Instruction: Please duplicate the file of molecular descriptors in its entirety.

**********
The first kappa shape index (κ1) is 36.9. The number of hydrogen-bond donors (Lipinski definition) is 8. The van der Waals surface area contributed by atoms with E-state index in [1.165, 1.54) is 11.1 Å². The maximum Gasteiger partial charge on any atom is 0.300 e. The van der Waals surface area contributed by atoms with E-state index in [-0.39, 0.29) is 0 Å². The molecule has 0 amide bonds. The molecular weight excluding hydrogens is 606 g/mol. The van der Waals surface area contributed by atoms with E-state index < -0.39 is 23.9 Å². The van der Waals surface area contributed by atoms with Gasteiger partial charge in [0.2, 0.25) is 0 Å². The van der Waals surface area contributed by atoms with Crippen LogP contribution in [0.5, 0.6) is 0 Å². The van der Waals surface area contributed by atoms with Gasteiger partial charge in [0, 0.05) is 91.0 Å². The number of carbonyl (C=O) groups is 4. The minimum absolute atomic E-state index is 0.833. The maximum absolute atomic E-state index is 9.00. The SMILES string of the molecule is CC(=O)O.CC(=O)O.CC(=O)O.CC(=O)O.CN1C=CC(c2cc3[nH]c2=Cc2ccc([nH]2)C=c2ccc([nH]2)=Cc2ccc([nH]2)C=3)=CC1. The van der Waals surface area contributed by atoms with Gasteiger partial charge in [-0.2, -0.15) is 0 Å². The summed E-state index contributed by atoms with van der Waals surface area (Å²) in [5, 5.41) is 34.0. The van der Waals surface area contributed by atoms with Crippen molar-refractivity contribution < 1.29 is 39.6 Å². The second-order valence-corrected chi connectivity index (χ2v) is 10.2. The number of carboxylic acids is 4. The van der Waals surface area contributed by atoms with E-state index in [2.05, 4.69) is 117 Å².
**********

The first kappa shape index (κ1) is 36.9. The number of hydrogen-bond donors (Lipinski definition) is 8. The van der Waals surface area contributed by atoms with E-state index in [1.165, 1.54) is 11.1 Å². The maximum Gasteiger partial charge on any atom is 0.300 e. The van der Waals surface area contributed by atoms with E-state index in [-0.39, 0.29) is 0 Å². The molecule has 0 amide bonds. The molecular weight excluding hydrogens is 606 g/mol. The van der Waals surface area contributed by atoms with E-state index < -0.39 is 23.9 Å². The van der Waals surface area contributed by atoms with Gasteiger partial charge in [0.2, 0.25) is 0 Å². The van der Waals surface area contributed by atoms with Crippen LogP contribution in [0.5, 0.6) is 0 Å². The van der Waals surface area contributed by atoms with Gasteiger partial charge in [0, 0.05) is 91.0 Å². The number of carbonyl (C=O) groups is 4. The minimum absolute atomic E-state index is 0.833. The maximum absolute atomic E-state index is 9.00. The SMILES string of the molecule is CC(=O)O.CC(=O)O.CC(=O)O.CC(=O)O.CN1C=CC(c2cc3[nH]c2=Cc2ccc([nH]2)C=c2ccc([nH]2)=Cc2ccc([nH]2)C=3)=CC1. The van der Waals surface area contributed by atoms with Gasteiger partial charge in [-0.2, -0.15) is 0 Å². The summed E-state index contributed by atoms with van der Waals surface area (Å²) in [5, 5.41) is 34.0. The van der Waals surface area contributed by atoms with Crippen molar-refractivity contribution < 1.29 is 39.6 Å². The second-order valence-corrected chi connectivity index (χ2v) is 10.2. The number of carboxylic acids is 4. The van der Waals surface area contributed by atoms with E-state index in [2.05, 4.69) is 117 Å².